• Evan M. Howard

Missouri Expungement Law – Out With The Old And In With The New


Most people think once they have a conviction on their record, it’s there for life and there’s nothing you can do about it. Every time you apply for a job or an apartment, you’re forced to check that tiny box that terrifies everyone; the “have you ever been convicted of a crime” box.

Fortunately that is not the case. Most states allow individuals to go back and expunge their record, a way to “clean up” past mistakes; Missouri is one of those states. Currently, the Missouri Expungement Laws only allow you to erase a handful of misdemeanor convictions and a couple felony convictions. Come 2018, all of that is going to change.

Current Missouri Expungement Law

Under the current law is Missouri, the only felony convictions that can be removed from your record are passing a bad check, fraudulently stopping payment of an instrument (a check) and fraudulent use of a credit or debit card device.

There are currently about only thirteen (13) misdemeanor charges that can be erased from your record, such as trespass, property damage, gambling, disturbing the peace and public intoxication.

In order to qualify for an expungement, it has to be at least twenty (20) years since your felony sentence and ten (10) years since a misdemeanor sentence. You have to have paid all your fines and costs, the circumstances warrant an expungement and cannot currently be facing any additional charges.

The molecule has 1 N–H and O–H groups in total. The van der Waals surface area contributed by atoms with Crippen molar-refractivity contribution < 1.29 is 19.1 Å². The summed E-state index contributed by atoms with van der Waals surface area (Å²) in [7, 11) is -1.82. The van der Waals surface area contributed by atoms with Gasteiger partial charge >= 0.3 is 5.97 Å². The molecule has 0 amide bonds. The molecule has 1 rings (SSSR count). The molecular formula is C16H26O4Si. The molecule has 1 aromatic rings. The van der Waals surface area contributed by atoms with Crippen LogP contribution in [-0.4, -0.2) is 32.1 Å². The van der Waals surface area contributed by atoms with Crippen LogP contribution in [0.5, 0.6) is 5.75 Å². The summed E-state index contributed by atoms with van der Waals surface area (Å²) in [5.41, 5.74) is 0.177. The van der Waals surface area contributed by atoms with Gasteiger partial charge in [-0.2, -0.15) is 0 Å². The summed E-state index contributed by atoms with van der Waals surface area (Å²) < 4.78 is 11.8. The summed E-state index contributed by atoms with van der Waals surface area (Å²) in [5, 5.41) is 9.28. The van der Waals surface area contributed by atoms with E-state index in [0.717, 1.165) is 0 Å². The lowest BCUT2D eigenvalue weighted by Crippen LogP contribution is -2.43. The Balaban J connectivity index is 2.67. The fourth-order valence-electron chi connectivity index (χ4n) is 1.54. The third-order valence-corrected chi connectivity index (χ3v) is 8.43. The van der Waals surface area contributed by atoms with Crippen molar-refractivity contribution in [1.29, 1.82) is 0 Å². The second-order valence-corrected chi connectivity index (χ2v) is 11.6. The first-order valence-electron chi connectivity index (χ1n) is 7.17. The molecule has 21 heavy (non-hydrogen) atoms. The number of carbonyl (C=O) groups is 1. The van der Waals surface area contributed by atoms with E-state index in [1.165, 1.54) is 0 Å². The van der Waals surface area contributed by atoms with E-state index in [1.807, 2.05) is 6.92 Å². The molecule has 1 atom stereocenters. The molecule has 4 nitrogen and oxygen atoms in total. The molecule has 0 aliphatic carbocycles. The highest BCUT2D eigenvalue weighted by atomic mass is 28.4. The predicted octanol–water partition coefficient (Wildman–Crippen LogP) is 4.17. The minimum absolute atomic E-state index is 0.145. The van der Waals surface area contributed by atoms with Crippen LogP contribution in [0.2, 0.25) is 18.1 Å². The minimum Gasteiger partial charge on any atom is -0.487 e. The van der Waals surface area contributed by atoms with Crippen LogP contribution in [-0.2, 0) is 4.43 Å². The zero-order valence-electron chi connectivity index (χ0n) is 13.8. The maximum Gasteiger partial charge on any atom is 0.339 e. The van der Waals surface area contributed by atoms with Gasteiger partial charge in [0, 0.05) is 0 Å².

For more information on the currently Missouri Expungement Laws visit my web page Missouri Expungement.

New Missouri Expungement Law

In July of 2016 Missouri Governor Jay Nixon signed bill SB-588 that will drastically expand the availability of an expungement for Missouri residents whom have been convicted of a crime. This Law will take effect in 2018.

The new law only lists the convictions that do not qualify for expungement. Examples of those crimes include:

(1) any Class A Felony;

(2) dangerous felonies;

(3) an offense that requires registration on the sex offenders registry;

(4) a felony offense where death is an element of the offense;

(5) felony assault;

(6) misdemeanor or felony domestic violence;

(7) felony kidnapping; and

(8) unlawful use of a weapon.

The Law will open the door allowing for additional non-violent crimes to be expunged from your record.

Additionally, instead of the lengthy waiting period, you only need to wait seven (7) years for felony convictions and three (3) years for misdemeanor convictions.

If you think you have a conviction that can be expunged from your record, contact Howard Law at (314) 325-9868 for a free consultation and be ready to check “NO” on the next form you fill out asking if you’ve ever been convicted of a crime.


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